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The Times eliminating 2 editions, but keeping some features in print
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As previously announced, The Times will discontinue distribution of a printed edition on Mondays and Tuesdays, beginning Dec. 24.

The Times will continue to report the news and cover area events seven days a week for publication on its website, www.gainesvilletimes.com.

The new delivery schedule will result in a number of changes in the printed newspaper, some of which will start this week.

Two strips on the daily comics pages, “Mark Trail” and “For Better and For Worse,” will be replaced with “Nancy” and “Rhymes with Orange.” 

“Mark Trail” will continue to be part of the Sunday comics pages, and “Pearls Before Swine,” now part of the daily lineup, will be added to Sunday.

“Both of the current strips have story lines that continue day-to-day, and would lose their continuity without Monday and Tuesday editions. We know that Mark Trail in particular has a long connection to Gainesville, and are glad that we will be able to continue it in our Sunday comics pages,” said Norman Baggs, general manager of The Times.

Starting with the Dec. 23 edition, television grids for Mondays and Tuesdays will be included in the Sunday printed edition of The Times. Similarly, the Jumble puzzle for Monday and Tuesday will print on Sunday.

“We know a lot of our readers like doing Jumble, and many still use printed television grids, so we are rearranging things to keep those features available,” Baggs said.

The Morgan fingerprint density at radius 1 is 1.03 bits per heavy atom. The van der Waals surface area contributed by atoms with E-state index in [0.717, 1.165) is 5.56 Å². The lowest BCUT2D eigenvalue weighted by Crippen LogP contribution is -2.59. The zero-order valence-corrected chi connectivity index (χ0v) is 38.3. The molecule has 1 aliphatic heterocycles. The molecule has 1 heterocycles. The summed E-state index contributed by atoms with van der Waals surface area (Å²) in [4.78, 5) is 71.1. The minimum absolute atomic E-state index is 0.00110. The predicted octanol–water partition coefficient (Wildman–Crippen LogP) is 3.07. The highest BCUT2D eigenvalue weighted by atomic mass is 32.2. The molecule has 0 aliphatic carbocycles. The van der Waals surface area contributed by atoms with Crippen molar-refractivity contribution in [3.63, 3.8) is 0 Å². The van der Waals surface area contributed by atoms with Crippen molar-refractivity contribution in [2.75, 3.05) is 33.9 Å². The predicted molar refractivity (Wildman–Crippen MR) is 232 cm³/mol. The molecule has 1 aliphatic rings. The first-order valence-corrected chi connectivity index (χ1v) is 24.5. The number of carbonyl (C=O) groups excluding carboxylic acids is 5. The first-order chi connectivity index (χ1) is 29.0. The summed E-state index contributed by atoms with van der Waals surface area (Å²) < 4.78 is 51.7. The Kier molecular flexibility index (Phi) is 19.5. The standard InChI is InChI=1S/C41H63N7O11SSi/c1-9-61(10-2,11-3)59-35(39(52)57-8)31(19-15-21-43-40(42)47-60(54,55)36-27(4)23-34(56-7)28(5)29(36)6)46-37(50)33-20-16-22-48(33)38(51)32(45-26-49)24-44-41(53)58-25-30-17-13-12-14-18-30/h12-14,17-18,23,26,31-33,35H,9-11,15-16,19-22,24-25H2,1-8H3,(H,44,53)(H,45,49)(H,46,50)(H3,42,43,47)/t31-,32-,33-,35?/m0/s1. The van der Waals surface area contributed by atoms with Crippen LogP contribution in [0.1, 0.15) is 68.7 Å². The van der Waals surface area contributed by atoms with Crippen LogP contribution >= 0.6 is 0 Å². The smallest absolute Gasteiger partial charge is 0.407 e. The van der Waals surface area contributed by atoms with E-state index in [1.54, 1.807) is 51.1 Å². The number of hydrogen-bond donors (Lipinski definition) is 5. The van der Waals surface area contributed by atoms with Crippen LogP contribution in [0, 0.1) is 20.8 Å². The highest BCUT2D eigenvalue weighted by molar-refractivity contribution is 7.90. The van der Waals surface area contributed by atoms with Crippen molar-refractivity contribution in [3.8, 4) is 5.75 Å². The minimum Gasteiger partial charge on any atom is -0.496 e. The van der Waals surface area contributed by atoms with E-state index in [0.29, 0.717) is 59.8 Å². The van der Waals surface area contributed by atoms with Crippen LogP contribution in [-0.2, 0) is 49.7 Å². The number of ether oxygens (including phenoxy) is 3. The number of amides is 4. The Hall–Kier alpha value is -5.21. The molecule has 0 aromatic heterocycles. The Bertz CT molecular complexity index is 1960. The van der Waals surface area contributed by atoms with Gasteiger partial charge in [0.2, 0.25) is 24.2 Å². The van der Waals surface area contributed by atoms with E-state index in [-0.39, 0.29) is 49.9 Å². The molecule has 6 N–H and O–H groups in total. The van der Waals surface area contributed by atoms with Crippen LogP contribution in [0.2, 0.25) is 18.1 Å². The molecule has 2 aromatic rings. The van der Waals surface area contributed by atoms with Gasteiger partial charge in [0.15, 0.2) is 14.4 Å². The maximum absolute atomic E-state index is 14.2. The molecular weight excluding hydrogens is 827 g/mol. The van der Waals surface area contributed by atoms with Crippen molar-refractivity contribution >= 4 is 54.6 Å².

For puzzle lovers, The Times also will have a new lineup of online puzzles available on its website that can be completed electronically, including crosswords, Jumble and Sudoku. 

Obituaries for Mondays and Tuesdays will be posted online as usual, and links will be included in daily newsletters sent to those who have signed up for the service. You can sign up for any of The Times emails by visiting gainesvilletimes.com/newsletters.

Ronda Rich’s column, which previously anchored the Tuesday lifestyle page, will move to a similar position on Saturdays.

“There’s no way we can give our readers everything they were receiving on those two days, but we have tried to preserve many of the features we know they enjoy,” Baggs said.

“While we will not have print editions two days each week, we will cover the news for publication online and hope our customers will take advantage of our digital offerings. All print subscribers have full access to our digital content, and we encourage anyone who has not registered for access to do so at our website,” Baggs said.

Because The Times will continue to provide news coverage seven days a week, the basic subscription price for the publication will not change.

“Even with delivery five days per week, subscribers at our base annual rate are paying only about 80 cents per day to have a newspaper produced and delivered to their home. That’s less than the price of a pack of chewing gum. It’s still the best bargain in town,” Baggs said.

“No one dislikes these changes more than we do,” Baggs said. “We want to be able to provide printed newspapers seven days a week. Unfortunately, the business climate for newspapers is such that it is no longer viable. This is a move we have to make to position ourselves to continue doing business in the future.

“Nationwide, there have been more than 80 newspapers that have cut back on print distribution schedules this year alone. Some 1,800 newspapers have gone out of business in this country in the past 15 years. Fallen advertising revenues coupled with the rising cost of newsprint and distribution have forced us to make difficult decisions, which we hope our loyal customers will support.”

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